Student files patent for anti-terror device
A Surrey Physics undergraduate has developed a new collimation device for explosives scanners and is now named on the patent application to protect his invention.
Morgan Carpenter designed the device while on Professional Training placement at Dstl, the UK government’s Defence Science and Technology Laboratory. Developed for the security sector, it is a new type of collimator (a device that narrows down an x-ray beam) which enables x-ray backscatter scanners used in airports, stations and other public places to recognise explosive devices in baggages.
Working in the High Energy Techniques team within Dstl’s Counter Terrorism and Security Division, Morgan was asked to investigate novel collimation techniques that could be used to enhance the scanning equipment already designed by the team. Morgan developed and refined an initial idea, coming up with a spheroid beam manipulator which calculations suggest is more robust, lighter weight and more energy efficient than existing technology used in these scanners. While the device is primarily aimed at the security sector, it also has potential applications in the field of medical diagnosis.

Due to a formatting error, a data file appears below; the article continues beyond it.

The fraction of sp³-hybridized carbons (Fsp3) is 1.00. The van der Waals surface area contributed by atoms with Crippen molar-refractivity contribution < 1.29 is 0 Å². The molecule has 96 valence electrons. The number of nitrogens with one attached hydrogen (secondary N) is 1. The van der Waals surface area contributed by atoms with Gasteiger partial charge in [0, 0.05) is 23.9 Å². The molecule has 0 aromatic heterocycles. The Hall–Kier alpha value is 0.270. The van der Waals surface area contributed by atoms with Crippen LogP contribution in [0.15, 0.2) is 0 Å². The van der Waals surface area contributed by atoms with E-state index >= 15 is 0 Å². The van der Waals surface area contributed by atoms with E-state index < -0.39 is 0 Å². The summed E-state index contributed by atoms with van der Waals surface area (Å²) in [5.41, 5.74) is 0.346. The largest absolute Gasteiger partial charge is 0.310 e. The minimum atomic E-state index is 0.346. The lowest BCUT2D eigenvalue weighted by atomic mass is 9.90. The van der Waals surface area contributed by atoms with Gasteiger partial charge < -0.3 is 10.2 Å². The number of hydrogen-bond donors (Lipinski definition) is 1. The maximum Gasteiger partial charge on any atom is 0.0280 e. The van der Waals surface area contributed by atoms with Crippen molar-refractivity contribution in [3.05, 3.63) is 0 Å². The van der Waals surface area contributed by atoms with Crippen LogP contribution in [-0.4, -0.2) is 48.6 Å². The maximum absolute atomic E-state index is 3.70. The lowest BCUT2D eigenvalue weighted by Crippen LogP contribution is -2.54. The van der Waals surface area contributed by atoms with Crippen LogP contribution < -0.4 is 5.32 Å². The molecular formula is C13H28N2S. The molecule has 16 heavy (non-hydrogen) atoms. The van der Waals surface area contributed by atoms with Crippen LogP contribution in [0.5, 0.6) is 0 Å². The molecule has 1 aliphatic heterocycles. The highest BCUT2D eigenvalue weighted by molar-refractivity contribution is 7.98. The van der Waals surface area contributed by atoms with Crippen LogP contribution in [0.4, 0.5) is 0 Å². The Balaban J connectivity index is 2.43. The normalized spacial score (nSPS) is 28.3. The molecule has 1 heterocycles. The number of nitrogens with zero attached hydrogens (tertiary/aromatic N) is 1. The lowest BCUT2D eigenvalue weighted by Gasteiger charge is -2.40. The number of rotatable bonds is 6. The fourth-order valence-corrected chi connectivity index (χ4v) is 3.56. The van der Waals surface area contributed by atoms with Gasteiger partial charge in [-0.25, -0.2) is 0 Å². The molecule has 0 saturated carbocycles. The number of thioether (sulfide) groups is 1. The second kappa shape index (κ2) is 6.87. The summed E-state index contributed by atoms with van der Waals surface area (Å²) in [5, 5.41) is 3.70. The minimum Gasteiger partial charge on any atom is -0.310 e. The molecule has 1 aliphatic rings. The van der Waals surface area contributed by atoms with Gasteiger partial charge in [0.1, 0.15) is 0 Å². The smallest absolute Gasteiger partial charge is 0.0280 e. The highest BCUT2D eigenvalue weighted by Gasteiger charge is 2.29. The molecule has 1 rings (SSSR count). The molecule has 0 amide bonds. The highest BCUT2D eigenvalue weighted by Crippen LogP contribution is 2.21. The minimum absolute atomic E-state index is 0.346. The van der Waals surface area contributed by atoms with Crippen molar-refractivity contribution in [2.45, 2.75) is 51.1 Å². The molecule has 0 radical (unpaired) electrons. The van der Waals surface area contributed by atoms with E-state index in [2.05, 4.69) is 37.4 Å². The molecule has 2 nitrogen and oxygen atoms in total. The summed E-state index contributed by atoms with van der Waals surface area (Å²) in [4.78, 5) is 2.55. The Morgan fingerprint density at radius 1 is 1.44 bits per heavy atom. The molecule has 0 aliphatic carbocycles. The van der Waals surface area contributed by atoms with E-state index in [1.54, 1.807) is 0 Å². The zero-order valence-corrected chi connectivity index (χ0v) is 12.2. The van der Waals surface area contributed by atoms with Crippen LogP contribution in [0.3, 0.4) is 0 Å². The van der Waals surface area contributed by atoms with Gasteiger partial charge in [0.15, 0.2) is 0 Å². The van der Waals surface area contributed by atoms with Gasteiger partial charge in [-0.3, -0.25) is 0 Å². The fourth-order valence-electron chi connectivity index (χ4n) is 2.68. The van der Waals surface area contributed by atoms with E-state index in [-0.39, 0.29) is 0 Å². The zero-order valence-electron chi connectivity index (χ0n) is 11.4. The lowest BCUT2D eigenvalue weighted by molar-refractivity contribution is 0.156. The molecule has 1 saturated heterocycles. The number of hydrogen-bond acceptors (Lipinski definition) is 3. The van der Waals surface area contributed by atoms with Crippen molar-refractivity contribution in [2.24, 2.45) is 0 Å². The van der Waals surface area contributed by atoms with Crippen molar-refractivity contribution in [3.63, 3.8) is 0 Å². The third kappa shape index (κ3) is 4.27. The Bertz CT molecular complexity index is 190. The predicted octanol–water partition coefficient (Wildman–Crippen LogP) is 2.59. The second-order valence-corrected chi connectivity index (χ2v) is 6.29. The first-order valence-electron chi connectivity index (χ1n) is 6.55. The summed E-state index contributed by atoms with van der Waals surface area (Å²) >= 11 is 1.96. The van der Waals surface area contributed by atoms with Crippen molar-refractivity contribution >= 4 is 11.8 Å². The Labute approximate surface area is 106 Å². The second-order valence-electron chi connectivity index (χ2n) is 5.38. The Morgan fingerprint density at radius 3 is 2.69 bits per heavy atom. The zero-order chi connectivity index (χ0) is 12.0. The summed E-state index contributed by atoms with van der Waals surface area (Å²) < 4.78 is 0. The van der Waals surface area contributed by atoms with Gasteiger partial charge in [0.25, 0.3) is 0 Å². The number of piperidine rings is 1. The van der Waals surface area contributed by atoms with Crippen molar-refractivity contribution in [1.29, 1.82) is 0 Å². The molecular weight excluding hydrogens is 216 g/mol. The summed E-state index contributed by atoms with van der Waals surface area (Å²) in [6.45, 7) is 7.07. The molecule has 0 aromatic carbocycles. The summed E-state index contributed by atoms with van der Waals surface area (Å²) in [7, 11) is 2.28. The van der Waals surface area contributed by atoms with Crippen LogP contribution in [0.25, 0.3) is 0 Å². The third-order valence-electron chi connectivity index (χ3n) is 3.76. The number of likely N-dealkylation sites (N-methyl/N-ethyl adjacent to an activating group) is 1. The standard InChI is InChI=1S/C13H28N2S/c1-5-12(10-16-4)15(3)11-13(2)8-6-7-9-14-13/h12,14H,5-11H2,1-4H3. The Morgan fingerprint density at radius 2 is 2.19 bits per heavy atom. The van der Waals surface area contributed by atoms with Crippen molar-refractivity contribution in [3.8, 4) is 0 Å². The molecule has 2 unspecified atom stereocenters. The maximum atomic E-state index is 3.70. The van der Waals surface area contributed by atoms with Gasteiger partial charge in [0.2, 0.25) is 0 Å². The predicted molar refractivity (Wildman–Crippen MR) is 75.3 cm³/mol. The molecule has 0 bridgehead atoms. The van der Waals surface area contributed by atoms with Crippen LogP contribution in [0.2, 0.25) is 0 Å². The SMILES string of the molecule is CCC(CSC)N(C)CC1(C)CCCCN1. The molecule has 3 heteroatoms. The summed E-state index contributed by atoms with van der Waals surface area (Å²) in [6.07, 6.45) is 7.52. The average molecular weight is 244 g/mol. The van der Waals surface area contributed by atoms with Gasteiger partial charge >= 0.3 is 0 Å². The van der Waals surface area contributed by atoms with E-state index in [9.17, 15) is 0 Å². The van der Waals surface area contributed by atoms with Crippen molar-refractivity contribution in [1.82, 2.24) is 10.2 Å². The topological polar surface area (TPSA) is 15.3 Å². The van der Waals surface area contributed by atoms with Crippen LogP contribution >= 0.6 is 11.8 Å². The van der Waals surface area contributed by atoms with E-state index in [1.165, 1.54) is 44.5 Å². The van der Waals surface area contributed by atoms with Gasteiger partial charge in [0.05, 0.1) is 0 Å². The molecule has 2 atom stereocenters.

A UK patent application – which includes Morgan as a named applicant – has been filed for the technology, and the device is now being marketed to industry through Ploughshare Innovations.
Morgan says, “I worked on the device largely on my own, taking over the project after some basic literature reviews and early investigation had been done. It was challenging to say the least: I had to learn a new coding language and CAD software in order to create the model and then 3-D print it. There were also security and confidentiality issues to overcome. Being able to develop a new piece of technology and follow it through the patent process has been a fantastic opportunity for me.”
Senior Tutor for Professional Training Professor Joseph Keddie of the Department of Physics comments, “During the year Morgan spent at Dstl he demonstrated a high level of creativity and ingenuity in designing and developing the new collimator device. He obviously impressed his colleagues and definitely made the most of his Professional Training experience, which included spending time conducting experiments using sophisticated laser sources at the world-class facilities at the Rutherford Appleton Laboratory.”
In recognition of his exceptional achievements during his Professional Training placement, Morgan was named the FEPS (Faculty of Engineering and Physical Sciences) Professional Training Student of the Year, and was runner-up for the overall University award. Having completed his degree in Physics with Nuclear Astrophysics, he is now undertaking a PhD in modelling for high-power wireless telecommunications at Surrey.
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